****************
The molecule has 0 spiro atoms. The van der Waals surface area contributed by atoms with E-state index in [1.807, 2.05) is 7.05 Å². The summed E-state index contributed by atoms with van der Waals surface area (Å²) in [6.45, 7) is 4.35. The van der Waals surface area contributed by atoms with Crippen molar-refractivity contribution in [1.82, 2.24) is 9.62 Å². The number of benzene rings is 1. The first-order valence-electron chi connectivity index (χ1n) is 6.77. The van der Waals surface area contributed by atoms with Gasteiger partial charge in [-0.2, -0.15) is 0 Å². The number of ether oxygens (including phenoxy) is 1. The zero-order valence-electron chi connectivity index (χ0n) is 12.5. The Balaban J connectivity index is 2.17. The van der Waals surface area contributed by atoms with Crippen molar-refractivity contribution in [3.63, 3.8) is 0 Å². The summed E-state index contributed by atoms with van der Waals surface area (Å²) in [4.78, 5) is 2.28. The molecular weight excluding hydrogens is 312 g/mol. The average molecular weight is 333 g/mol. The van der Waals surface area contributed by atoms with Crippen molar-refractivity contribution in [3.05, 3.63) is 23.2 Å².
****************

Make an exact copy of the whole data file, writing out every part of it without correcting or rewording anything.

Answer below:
The molecule has 0 spiro atoms. The van der Waals surface area contributed by atoms with E-state index in [1.807, 2.05) is 7.05 Å². The summed E-state index contributed by atoms with van der Waals surface area (Å²) in [6.45, 7) is 4.35. The van der Waals surface area contributed by atoms with Crippen molar-refractivity contribution in [1.82, 2.24) is 9.62 Å². The number of benzene rings is 1. The first-order valence-electron chi connectivity index (χ1n) is 6.77. The van der Waals surface area contributed by atoms with Gasteiger partial charge in [-0.2, -0.15) is 0 Å². The number of ether oxygens (including phenoxy) is 1. The zero-order valence-electron chi connectivity index (χ0n) is 12.5. The Balaban J connectivity index is 2.17. The van der Waals surface area contributed by atoms with Crippen molar-refractivity contribution in [3.63, 3.8) is 0 Å². The summed E-state index contributed by atoms with van der Waals surface area (Å²) in [4.78, 5) is 2.28. The molecular weight excluding hydrogens is 312 g/mol. The average molecular weight is 333 g/mol. The van der Waals surface area contributed by atoms with Crippen molar-refractivity contribution in [3.05, 3.63) is 23.2 Å².